Golden Gate Assembly
This year, we had hundreds of measurement devices to construct, which means that we need a efficient method to reduce the time and cost of construction. To address this issue, we chose the Golden Gate assembly , which has the advantages of short time-consuming, simple operation and high success rate.
This assembly method is based on the Type IIS restriction endonucleases such as BsaI and BbsI, which differ from Type II restriction enzymes in several ways( figure 1). There are several advantages to use Type IIS restriction endonucleases.
1. The recognition sequences of Type IIS restriction endonucleases comprise two distinct sites, one for DNA binding, the other for DNA cleavage. DNA would be cleaved at a defined distance from their non-palindromic asymmetric recognition sites, creating 4-base overhangs. Therefore, if the Type IIS recognition site is placed outside, 5' to the cleaved end, it will be lost, leading to a ‘scar-less’ assembly. This characteristic is widely used to perform in Golden Gate assembly.
2. Type IIS cleavage sites have no inherent sequence-specificity, so the sequence of the overhang they generate varies from one recognition site to another. Fragments produced by Type IIS-digestion of DNA molecules generally have different overhangs, therefore, and will not anneal to one another. However, if the sequences of the overhang are predetermined, by designing them into oligos, then it can be made to complement another and to be directional. Then the DNA fragments can be stitched together in the correct order and orientation in a single ligation.
Figure 1. The difference between the Type II restriction edonuclease and Type IIs restriction edonuclease.
Design of the construction immediate and inserts
Firstly, in order to get the measurement device with suitable promoters and different RNA-based thermosensors, we designed the construction immediate (figure 2) in plasmid backbone pSB1C3, which are used to be ligated with many different gene fragments of interest. For the ‘scar-less’ assembly, we add the recognition sites of type IIS enzymes on the construction immediate, which will be digested by enzyme and will not appear at the end constructs. The gene fragments of interest contain complementary sticky ends can ultimately be assembled by simple ligation.
Figure 2. The construction immediate.
Secondly, our gene fragments of interest such as the DNA fragments of promoters and RNA-based thermosensors contain complementary sticky ends, whitch can ultimately be assembled into the construction immediate by simple ligation.
The workflow of the construction and selection
There are stage A, stage B and stage C to construct the measurement devices and selected them by the difference in color.
In stage A, the construction immediate will express chromoprotein cjBlue(BBa_K592011) in E.coli. We used Type IIS restriction enzyme BbsI to cut the Part I that contains the sequences of original promoter, cjBlue and double terminator (figure 3, (1)). Then we ligated the inserts of promoters with different expression strength on the plasmid and got the Stage B (figure 3, (2)).
If the previous steps were successful conducted, the plasmid could express chromoprotein tsPurple(BBa_K1033906) rather than cjBlue in stage B. At this time, we chose the purple monocolony and extracted its plasmids. After the correct sequencing, then we conducted the next step.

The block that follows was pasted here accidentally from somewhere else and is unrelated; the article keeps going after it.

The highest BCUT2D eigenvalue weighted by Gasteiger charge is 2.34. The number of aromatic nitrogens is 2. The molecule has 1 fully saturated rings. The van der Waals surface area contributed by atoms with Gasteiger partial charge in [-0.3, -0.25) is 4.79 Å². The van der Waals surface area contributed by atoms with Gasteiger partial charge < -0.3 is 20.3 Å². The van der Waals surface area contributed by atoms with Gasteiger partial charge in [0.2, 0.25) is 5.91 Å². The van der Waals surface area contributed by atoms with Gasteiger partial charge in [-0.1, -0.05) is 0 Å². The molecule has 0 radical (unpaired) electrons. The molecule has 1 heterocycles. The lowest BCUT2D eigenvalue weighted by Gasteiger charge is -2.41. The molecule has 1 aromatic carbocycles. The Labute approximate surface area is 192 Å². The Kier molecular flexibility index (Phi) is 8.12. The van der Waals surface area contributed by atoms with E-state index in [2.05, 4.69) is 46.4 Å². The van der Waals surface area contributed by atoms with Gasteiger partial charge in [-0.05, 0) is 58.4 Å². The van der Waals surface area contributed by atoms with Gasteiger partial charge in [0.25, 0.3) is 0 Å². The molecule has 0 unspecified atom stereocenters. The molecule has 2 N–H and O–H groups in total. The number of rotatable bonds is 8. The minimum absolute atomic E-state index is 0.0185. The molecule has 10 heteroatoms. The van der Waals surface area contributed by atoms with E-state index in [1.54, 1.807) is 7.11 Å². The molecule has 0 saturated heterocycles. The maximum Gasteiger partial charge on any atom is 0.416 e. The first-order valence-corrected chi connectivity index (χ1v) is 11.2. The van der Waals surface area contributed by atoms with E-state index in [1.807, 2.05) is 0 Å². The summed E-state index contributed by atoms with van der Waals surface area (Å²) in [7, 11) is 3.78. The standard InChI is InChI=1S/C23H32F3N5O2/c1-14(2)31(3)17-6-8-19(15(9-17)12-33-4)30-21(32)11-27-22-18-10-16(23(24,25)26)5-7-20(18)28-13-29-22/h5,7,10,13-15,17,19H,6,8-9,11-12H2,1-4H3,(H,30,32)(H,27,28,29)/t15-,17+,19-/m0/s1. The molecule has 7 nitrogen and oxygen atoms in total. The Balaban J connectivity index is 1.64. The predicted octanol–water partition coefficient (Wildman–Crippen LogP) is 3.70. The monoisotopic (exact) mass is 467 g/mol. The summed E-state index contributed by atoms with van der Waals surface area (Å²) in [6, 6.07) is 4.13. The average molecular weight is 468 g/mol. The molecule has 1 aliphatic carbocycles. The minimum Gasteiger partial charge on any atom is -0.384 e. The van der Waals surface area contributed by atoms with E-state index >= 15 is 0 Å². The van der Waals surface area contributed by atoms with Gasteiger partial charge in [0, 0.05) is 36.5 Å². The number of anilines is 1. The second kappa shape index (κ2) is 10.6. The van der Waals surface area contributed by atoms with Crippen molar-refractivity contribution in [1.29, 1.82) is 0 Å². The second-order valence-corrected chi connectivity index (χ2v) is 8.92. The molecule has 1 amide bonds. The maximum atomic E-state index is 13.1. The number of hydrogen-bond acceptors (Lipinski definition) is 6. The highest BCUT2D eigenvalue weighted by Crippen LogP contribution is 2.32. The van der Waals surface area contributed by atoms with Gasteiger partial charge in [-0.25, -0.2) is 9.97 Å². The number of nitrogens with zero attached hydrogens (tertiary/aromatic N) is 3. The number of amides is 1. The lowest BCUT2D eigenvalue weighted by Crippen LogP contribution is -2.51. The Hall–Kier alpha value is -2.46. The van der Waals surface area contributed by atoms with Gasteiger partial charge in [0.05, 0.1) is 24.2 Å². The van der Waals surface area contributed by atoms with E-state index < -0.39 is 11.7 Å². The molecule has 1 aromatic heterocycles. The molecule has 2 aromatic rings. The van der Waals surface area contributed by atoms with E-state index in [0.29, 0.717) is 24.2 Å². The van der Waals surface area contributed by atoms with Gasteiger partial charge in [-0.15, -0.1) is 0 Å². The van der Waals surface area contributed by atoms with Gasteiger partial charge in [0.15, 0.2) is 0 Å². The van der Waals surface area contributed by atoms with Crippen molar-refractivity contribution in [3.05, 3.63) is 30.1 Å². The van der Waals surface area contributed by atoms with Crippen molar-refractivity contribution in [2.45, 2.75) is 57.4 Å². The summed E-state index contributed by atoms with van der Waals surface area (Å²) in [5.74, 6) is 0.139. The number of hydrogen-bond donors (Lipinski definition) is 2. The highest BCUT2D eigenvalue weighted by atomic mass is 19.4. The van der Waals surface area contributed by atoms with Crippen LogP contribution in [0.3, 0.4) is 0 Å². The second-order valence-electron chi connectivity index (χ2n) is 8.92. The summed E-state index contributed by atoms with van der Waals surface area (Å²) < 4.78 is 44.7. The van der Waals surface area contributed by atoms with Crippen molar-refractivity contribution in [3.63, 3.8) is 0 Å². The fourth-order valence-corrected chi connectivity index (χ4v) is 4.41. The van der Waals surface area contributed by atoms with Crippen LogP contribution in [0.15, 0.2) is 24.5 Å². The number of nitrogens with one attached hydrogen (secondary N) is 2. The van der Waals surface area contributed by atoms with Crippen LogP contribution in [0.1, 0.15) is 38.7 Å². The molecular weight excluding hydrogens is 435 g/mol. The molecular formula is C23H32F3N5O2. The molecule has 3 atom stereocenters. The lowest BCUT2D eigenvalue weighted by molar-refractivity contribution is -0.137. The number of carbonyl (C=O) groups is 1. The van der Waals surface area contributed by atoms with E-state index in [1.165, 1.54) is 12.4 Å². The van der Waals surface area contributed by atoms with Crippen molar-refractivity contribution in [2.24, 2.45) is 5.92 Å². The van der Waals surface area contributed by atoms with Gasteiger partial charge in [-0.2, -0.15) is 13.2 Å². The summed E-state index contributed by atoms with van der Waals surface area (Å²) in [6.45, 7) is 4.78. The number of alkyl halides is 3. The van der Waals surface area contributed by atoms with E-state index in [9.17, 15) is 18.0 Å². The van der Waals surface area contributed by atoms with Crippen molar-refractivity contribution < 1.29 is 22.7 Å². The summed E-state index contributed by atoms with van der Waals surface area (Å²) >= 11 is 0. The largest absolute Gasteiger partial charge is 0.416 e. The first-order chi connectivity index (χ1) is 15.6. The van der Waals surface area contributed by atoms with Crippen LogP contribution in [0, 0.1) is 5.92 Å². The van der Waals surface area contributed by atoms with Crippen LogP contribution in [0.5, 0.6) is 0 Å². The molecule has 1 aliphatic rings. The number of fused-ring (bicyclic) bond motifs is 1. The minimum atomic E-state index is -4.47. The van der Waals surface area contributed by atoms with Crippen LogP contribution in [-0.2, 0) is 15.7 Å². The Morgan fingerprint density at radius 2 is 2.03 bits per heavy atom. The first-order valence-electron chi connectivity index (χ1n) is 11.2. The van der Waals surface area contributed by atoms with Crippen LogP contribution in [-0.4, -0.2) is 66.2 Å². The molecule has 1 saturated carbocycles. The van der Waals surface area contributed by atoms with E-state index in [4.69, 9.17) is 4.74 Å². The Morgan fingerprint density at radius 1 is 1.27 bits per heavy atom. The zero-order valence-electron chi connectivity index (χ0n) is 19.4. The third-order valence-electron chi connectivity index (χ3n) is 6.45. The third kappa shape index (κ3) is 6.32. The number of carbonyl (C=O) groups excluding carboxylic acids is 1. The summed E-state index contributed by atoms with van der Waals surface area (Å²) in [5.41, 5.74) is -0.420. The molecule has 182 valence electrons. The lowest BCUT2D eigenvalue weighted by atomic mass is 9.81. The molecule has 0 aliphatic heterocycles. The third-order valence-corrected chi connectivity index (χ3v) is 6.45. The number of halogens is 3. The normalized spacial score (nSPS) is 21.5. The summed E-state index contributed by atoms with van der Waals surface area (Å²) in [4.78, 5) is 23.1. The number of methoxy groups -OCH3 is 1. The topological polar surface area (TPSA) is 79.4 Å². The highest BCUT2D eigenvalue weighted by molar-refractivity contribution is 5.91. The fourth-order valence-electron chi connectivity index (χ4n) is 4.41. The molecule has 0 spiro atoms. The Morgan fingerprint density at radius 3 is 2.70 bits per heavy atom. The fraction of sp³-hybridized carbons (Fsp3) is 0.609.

In the next step, we used Type IIS restriction enzyme BsaI to cut the Part II that contains the sequences of RBS, tsPurple and double terminator (figure 3, (3)), and replaced this region with the inserts of different RNA-based thermosensors (figure 3, (4)).
If the previous steps were successful conducted, the plasmid could express superfold GFP rather than tsPurple. After the correct sequencing, we got different measurement devices. If they did not have expression intensity that is easy to detect, we would replace the promoter until the appropriate intensity was reached.
Figure 3. The steps of construction of measurement devices.
The procedure of Golden Gate assembly
We followed three steps to assemble many measurement devices as follows:
This step could be used to add any short DNA fragment to a plasmid. Most of the thermosensors we designed are 40~80bp, so we designed top oligos with the sequences of thermosensors and with the bottom oligos, which would be the reverse compliments so that they could anneal. We made sure our annealing products contain the cohesive end bases to complement the overhangs on the construction device (Figure 4).
Figure 4. Diagram of Annealed oligos
After annealing, the 5' phosphorylation of DNA was required for the subsequent ligation. We phosphorylated fragments with T4 Polynucleotide kinase, which could catalyze the transfer and exchange of P from the γ position of ATP to the 5'-hydroxyl terminus of polynucleotides and 3'-monophosphates (Figure 5).
Figure 5. Diagram of Phosphorylation
3.Digestion and Ligation
We chose Type IIS restriction enzyme to digest the plasmid and used T4 DNA ligase to assemble DNA fragments we had phosphorylated before (figure 6).
Figure 6. Diagram of Digestion and Ligation
- Engler C, Kandzia R, Marillonnet S. A one pot, one step, precision cloning method with high throughput capability[J]. PloS one, 2008, 3(11): e3647.
- Weber E, Gruetzner R, Werner S, et al. Assembly of designer TAL effectors by Golden Gate cloning[J]. PloS one, 2011, 6(5): e19722.